Bushwick rezoning faces deadlock amid local opposition

Local council member wants far fewer new units than what city has planned

TRD New York /
Jan.January 07, 2020 09:05 AM
Council Member Antonio Reynoso and a map of Bushwick Planning Framework (Click for more info)

Council Member Antonio Reynoso and a map of Bushwick Planning Framework (Click for more info)

With just two years left in Mayor de Blasio’s term, another one of the administration’s rezoning efforts is on the verge of demise.

The city’s planning department and local councilman Antonio Reynoso are deadlocked over the scope of the rezoning of a 300-block swathe of Bushwick, including the number of market-rate and affordable units the plan will allow, Crain’s reported.

“Based on what has happened to date, I’m not supremely confident we’ll come to an agreement,” Council member Reynoso’s land use director Asher Freeman told the publication. “It would be a slap in the face for the city to dismiss our ideas given all the work and time that has gone into this.”

The city’s proposed plan would add around 5,600 apartments to the neighborhood, up to 1,680 of which would be affordable under mandatory inclusionary housing rules. But Council member Reynoso has insisted that the number of new units be capped at 2,000, all of which would be affordable.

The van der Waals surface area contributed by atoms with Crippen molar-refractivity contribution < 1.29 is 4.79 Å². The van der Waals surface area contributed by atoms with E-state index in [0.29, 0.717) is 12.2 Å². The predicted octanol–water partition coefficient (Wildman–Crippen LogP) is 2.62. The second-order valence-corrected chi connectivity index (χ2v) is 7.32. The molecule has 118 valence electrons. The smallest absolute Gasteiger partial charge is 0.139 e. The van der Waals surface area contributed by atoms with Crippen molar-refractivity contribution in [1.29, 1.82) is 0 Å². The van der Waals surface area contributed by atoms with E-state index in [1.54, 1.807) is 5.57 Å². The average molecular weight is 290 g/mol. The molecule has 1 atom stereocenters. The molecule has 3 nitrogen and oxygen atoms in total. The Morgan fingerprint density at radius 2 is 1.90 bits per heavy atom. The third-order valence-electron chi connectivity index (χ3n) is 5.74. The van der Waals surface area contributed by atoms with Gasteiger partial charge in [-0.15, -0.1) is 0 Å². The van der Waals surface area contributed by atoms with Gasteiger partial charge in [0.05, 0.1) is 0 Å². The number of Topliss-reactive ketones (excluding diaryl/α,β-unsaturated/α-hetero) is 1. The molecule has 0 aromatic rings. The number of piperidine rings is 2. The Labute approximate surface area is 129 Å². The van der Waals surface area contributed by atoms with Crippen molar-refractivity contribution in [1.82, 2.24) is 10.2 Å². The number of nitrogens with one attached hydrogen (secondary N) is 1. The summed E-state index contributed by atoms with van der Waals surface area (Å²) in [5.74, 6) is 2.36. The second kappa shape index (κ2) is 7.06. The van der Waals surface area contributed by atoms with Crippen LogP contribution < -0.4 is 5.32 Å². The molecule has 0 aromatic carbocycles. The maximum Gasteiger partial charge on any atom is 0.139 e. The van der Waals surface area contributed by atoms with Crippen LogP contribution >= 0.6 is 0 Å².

In December, the council member sent a letter to city hall requesting that the administration respond to his demands by Jan. 10, or this Friday. Sources told Crain’s that while negotiations were ongoing, the chances of reaching an agreement by then remain low.

Other disagreements between the two sides include the upzoning of side blocks and rezoning of manufacturing lots to permit residential development.

An extended delay in the Bushwick rezoning would likely make it impossible to implement before the end of de Blasio’s term. The city has also faced resistance from Council member Reynoso regarding its plans for a rezoning of the nearby North Brooklyn Industrial Business Zone.

De Blasio’s effort to spur housing development through neighborhood rezonings hit another setback last month, when a New York Supreme Court judge took the highly unusual move of annulling the Inwood rezoning. [Crain’s] — Kevin Sun

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